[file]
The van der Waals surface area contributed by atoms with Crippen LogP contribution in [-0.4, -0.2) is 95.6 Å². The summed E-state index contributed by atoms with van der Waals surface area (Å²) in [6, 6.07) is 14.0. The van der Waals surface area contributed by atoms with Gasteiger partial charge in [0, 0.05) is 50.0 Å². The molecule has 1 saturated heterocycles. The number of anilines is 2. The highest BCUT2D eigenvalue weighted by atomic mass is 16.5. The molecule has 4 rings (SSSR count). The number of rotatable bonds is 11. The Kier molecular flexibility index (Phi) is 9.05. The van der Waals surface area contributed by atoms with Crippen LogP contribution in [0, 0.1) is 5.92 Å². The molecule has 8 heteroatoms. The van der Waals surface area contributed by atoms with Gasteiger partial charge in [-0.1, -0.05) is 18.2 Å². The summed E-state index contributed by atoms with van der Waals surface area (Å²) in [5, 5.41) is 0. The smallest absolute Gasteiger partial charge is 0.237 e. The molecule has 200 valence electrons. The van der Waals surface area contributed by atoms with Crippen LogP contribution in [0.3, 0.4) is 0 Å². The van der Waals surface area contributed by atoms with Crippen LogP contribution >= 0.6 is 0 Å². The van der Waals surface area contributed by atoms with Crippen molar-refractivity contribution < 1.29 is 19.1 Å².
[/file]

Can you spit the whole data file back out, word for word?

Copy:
The van der Waals surface area contributed by atoms with Crippen LogP contribution in [-0.4, -0.2) is 95.6 Å². The summed E-state index contributed by atoms with van der Waals surface area (Å²) in [6, 6.07) is 14.0. The van der Waals surface area contributed by atoms with Gasteiger partial charge in [0, 0.05) is 50.0 Å². The molecule has 1 saturated heterocycles. The number of anilines is 2. The highest BCUT2D eigenvalue weighted by atomic mass is 16.5. The molecule has 4 rings (SSSR count). The number of rotatable bonds is 11. The Kier molecular flexibility index (Phi) is 9.05. The van der Waals surface area contributed by atoms with Crippen LogP contribution in [0, 0.1) is 5.92 Å². The molecule has 8 heteroatoms. The van der Waals surface area contributed by atoms with Gasteiger partial charge in [-0.1, -0.05) is 18.2 Å². The summed E-state index contributed by atoms with van der Waals surface area (Å²) in [5, 5.41) is 0. The smallest absolute Gasteiger partial charge is 0.237 e. The molecule has 200 valence electrons. The van der Waals surface area contributed by atoms with Crippen LogP contribution in [0.3, 0.4) is 0 Å². The van der Waals surface area contributed by atoms with Crippen LogP contribution >= 0.6 is 0 Å². The van der Waals surface area contributed by atoms with Crippen molar-refractivity contribution < 1.29 is 19.1 Å².